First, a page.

Media & Industry News

T+1 Triggers an FX Tech Evolution, Not Revolution for Asset Managers

20 May 2024
Scott Gold, Head of Sales, Americas

So much of what constitutes a successful migration to T+1 will come down to technology, but what is the ideal approach and strategy for asset managers to succeed? While a complete tech stack overhaul may not be possible, there is a real opportunity for asset managers to make incremental changes to their FX workflows, to reduce their operational risk and limit the additional FX related costs that T+1 will bring, writes Scott Gold, Head of Sales, Americas at BidFX.

With less than ten days to go until the shortening of the settlement cycle for U.S equities and bonds (T+1), there is an undeniable urgency to dot the I’s and cross the T’s on final preparations. Asset managers outside the U.S find themselves at the forefront of significant upheaval, grappling with a myriad of time zone driven challenges. What’s particularly interesting is that the mood of market participants across continents reveals a common thread of apprehension, underscored by the absence of a perfect solution. However, amid the frantic final days, an opportunity for nuanced, as opposed to wholesale change, could not only increase efficiency across the cash equity and bond desks, but FX as well.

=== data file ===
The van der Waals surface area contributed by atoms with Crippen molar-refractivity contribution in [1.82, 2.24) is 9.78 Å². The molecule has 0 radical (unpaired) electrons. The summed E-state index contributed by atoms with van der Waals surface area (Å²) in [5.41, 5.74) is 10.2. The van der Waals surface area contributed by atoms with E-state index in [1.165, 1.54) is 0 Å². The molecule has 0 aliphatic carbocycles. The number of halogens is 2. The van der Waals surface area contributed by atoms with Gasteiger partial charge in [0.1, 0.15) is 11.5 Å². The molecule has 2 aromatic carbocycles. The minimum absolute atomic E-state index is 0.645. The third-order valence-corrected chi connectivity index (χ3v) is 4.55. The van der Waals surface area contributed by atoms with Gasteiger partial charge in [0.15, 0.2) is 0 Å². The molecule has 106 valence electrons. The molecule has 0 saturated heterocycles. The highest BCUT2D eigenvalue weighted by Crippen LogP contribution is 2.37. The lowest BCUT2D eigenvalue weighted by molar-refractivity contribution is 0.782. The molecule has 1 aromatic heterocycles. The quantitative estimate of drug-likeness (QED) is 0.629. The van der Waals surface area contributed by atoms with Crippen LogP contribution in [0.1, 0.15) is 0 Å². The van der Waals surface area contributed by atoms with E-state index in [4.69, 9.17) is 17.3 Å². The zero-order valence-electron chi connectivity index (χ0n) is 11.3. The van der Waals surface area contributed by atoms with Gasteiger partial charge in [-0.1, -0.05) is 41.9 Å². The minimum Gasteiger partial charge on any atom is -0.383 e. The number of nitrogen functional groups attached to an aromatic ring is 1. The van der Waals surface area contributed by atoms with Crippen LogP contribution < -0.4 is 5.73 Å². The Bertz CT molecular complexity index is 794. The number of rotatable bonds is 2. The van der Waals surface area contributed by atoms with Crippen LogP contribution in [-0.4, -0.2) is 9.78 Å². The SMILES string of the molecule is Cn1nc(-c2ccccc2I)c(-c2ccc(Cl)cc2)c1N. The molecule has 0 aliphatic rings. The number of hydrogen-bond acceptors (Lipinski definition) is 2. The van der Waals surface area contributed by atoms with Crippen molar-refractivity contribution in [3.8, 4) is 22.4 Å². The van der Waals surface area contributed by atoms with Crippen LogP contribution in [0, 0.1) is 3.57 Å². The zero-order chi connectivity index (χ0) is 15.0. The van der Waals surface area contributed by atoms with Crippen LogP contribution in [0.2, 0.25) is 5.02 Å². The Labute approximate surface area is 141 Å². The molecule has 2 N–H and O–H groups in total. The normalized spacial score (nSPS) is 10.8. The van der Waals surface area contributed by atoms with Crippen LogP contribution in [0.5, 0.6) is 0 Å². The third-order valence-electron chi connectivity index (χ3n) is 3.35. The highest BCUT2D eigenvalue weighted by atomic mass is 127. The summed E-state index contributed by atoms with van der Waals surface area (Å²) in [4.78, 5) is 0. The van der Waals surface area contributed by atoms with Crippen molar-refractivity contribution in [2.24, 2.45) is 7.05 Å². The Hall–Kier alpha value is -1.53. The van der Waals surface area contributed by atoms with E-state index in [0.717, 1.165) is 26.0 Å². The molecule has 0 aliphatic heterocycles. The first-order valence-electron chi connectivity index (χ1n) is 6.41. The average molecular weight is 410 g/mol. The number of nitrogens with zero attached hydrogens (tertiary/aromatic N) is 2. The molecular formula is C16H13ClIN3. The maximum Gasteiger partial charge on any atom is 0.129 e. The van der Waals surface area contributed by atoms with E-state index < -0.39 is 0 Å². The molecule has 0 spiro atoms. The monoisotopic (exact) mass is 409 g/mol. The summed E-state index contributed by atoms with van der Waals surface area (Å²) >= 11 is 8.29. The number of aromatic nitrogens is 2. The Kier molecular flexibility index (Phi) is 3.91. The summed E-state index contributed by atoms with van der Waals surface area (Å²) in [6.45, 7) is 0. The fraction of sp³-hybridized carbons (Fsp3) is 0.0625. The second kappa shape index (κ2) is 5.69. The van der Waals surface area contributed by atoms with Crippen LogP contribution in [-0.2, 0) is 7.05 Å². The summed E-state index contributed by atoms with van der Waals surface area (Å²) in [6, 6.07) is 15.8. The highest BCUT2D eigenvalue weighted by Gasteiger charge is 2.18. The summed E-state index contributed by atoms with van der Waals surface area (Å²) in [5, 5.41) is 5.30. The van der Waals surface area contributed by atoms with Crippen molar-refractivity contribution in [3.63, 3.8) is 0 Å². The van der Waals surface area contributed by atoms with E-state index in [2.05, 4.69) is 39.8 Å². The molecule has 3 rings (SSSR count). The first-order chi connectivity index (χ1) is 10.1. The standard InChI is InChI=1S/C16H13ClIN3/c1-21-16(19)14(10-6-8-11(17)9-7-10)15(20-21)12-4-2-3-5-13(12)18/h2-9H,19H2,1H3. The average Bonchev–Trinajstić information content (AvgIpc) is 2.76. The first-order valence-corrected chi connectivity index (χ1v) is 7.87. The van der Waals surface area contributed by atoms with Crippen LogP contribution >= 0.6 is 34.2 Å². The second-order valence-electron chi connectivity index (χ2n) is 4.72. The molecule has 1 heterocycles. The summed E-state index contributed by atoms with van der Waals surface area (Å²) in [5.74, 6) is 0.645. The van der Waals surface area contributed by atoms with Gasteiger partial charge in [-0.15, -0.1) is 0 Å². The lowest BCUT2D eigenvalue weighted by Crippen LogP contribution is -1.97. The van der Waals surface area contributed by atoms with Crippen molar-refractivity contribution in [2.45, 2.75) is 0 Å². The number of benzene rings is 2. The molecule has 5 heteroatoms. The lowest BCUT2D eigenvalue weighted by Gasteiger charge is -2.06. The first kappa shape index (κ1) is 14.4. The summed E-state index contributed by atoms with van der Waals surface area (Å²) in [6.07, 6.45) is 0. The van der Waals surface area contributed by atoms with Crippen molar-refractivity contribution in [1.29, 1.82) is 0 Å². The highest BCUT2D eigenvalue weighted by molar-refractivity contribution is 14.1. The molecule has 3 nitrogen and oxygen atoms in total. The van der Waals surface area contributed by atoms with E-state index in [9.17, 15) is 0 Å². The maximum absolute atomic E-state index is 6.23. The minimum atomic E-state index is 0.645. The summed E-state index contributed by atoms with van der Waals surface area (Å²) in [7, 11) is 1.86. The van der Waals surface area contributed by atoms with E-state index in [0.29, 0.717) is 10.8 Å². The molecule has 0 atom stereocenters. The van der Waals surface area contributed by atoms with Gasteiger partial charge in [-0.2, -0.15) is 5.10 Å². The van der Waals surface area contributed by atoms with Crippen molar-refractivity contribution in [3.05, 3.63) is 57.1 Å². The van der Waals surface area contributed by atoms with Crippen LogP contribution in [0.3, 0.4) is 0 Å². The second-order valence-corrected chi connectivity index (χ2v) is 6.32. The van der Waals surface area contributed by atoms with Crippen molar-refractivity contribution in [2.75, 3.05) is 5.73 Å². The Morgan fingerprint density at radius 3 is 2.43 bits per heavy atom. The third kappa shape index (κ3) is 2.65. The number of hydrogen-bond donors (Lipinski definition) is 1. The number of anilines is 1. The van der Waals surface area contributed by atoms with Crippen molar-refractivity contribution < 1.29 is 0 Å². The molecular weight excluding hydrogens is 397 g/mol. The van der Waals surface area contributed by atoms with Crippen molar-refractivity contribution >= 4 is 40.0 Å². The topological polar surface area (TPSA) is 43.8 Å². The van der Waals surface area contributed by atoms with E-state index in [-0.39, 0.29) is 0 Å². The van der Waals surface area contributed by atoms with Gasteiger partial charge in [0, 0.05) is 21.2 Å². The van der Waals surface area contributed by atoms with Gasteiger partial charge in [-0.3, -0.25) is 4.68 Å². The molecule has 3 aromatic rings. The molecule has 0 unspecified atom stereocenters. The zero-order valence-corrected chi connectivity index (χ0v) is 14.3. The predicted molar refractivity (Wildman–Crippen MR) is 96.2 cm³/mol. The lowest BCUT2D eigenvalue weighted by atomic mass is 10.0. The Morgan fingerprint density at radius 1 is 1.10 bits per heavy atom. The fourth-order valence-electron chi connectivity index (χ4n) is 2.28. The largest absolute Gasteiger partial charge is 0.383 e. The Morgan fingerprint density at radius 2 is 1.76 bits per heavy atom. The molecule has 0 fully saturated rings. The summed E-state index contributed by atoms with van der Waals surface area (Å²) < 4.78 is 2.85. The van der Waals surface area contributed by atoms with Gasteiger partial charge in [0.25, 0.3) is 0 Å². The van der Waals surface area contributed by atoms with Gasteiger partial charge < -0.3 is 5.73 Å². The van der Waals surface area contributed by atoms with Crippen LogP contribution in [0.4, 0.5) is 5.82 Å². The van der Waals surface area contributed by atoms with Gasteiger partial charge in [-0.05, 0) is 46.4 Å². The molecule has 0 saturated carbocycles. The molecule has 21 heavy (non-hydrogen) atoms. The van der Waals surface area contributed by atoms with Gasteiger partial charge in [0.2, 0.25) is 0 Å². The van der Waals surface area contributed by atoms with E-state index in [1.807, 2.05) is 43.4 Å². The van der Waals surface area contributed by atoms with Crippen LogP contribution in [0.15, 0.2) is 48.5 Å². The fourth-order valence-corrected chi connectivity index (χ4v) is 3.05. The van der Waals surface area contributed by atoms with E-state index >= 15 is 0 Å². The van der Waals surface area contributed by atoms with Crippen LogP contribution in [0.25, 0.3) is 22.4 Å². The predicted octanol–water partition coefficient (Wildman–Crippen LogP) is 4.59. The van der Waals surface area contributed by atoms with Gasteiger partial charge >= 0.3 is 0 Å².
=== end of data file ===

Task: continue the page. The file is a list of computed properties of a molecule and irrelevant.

How FX trades are conducted to source the required currency when purchasing, for example, S&P 500 or Nasdaq stocks is a key consideration. Asset managers, particularly those based in either APAC or Europe, will be up against it to match their equity trades and execute the FX trade required to source dollars to settle the U.S stocks.

A lot of non-U.S. based asset managers, particularly those with smaller assets under management (AUM) and limited resources, are considering a sticking plaster short term fix of either opening a US based office or having their FX traders work US hours. This is due to the small window, from 4-6pm NY, to get FX trades finalised and completed. This is certainly an option, but it is not exactly ideal.

A more common approach, which is prevalent among Asian based funds, is pre-funding. Pre-funding trades in FX means having enough money in the account to ensure the necessary funds are available to execute equity and bond trades without delay or risk of being unable to fulfil them. On the surface, this seems like the most logical option, but pre-funding comes with its own costs. Investment managers who pre-fund will only be able to account for around 75-80% of the FX they’ll need.

The remaining 20-25%, known as the ‘true-up’ will need to be done between the all-important 4pm (EST) equity market close, and the Continuous Linked Settlement (CLS) 6pm (EST) window. As there are no global markets open during this time, roughly, less than 1% of trades in the $7 trillion OTC FX market are carried out in this window which makes execution quite costly. This cost is exacerbated at 5pm (EST), when most of the large investment banks shutdown their market making pricing engines for anywhere up to 30 minutes.